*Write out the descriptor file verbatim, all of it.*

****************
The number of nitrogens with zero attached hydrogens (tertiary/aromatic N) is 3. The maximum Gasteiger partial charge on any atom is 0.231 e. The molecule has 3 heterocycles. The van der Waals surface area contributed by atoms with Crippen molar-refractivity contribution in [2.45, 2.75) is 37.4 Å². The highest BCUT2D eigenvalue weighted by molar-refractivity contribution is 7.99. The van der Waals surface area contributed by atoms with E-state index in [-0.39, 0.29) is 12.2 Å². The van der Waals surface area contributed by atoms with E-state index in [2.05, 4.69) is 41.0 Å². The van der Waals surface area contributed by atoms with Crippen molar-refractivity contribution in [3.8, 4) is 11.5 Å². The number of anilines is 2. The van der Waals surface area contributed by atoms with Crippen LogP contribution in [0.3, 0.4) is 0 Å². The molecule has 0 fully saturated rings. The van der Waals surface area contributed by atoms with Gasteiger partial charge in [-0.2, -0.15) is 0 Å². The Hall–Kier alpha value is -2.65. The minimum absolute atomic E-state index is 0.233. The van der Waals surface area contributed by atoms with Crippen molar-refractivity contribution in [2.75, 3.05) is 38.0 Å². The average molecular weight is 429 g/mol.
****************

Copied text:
The number of nitrogens with zero attached hydrogens (tertiary/aromatic N) is 3. The maximum Gasteiger partial charge on any atom is 0.231 e. The molecule has 3 heterocycles. The van der Waals surface area contributed by atoms with Crippen molar-refractivity contribution in [2.45, 2.75) is 37.4 Å². The highest BCUT2D eigenvalue weighted by molar-refractivity contribution is 7.99. The van der Waals surface area contributed by atoms with E-state index in [-0.39, 0.29) is 12.2 Å². The van der Waals surface area contributed by atoms with E-state index in [2.05, 4.69) is 41.0 Å². The van der Waals surface area contributed by atoms with Crippen molar-refractivity contribution in [3.8, 4) is 11.5 Å². The number of anilines is 2. The van der Waals surface area contributed by atoms with Crippen LogP contribution in [0.3, 0.4) is 0 Å². The molecule has 0 fully saturated rings. The van der Waals surface area contributed by atoms with Gasteiger partial charge in [-0.2, -0.15) is 0 Å². The Hall–Kier alpha value is -2.65. The minimum absolute atomic E-state index is 0.233. The van der Waals surface area contributed by atoms with Crippen molar-refractivity contribution in [2.75, 3.05) is 38.0 Å². The average molecular weight is 429 g/mol.